Wednesday, December 16, 2009

Benitez Ramos 7th Circuit El Salvador withholding of removal former gang member

Record failed to support Bd.'s denial of alien's application for withholding of removal where alien (native of El Salvador) alleged that he would be persecuted by members of criminal gang on account of his status as former member of gang and as newly converted Christian if he were forced to return to El Salvador since his Christian religion would preclude him from rejoining gang. Bd. failed to give reasoned explanation for why statutory bar for individuals who commit serious crimes applied to former members of gang. Thus, Bd. must determine on remand whether alien actually committed violent acts as member of gang, which would preclude alien from obtaining relief, and whether alien was more likely to be persecuted by gang if returned to El Salvador.

Petition for review a BIA's denial of an El Salvadoran citizen's petition for withholding of removal on the ground that former Salvadoran gang members do not constitute a particular social group, nor can membership in a criminal gang constitute membership in a particular social group, is granted and the Board's decision is vacated and remanded as a gang is a group and being a former member of a group is a characteristic impossible to change, except perhaps by rejoining the group.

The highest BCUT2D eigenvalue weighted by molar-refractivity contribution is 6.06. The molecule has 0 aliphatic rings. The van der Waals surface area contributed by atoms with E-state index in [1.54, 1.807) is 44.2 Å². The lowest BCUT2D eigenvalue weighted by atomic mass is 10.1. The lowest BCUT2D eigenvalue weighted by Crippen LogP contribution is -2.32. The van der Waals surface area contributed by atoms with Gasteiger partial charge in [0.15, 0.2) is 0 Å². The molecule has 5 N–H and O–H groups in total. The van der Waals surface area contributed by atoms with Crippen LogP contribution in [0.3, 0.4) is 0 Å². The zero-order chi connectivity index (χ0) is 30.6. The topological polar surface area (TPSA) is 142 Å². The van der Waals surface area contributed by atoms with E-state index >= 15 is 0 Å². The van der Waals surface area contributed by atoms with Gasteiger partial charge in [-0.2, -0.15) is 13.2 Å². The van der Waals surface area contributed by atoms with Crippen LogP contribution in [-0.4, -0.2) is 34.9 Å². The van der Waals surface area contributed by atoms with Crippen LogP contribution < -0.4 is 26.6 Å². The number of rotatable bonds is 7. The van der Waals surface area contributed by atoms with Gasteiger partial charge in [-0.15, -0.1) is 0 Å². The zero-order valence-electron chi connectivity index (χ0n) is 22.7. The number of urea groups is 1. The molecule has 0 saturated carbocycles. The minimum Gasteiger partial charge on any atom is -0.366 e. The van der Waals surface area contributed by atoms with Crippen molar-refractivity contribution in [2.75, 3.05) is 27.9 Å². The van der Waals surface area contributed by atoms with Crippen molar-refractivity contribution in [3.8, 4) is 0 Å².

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El Salvador is a constitutional, multiparty democracy with a population of approximately 5.8 million. In 2004 voters elected Elias Antonio Saca of the Nationalist Republican Alliance (ARENA) as president for a five-year term in generally free and fair elections. Civilian authorities generally maintained effective control over the security forces.

Although the government generally respected the rights of its citizens, protection of human rights was undermined by widespread violent crime, including gang-related violence, high levels of impunity from prosecution, and judicial corruption. Other significant human rights problems included harsh, violent, and overcrowded prison conditions; lengthy pretrial detention; violence and discrimination against women; abuses against children, child labor, and forced child prostitution; trafficking in persons; and inadequate enforcement of labor rights.

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1 Comments:

Blogger Ilene F said...

Hi, looks like this is the link to the case Benitez Ramos case, right? http://www.ca7.uscourts.gov/tmp/TJ0RIYXC.pdf

December 18, 2009 at 12:55 PM  

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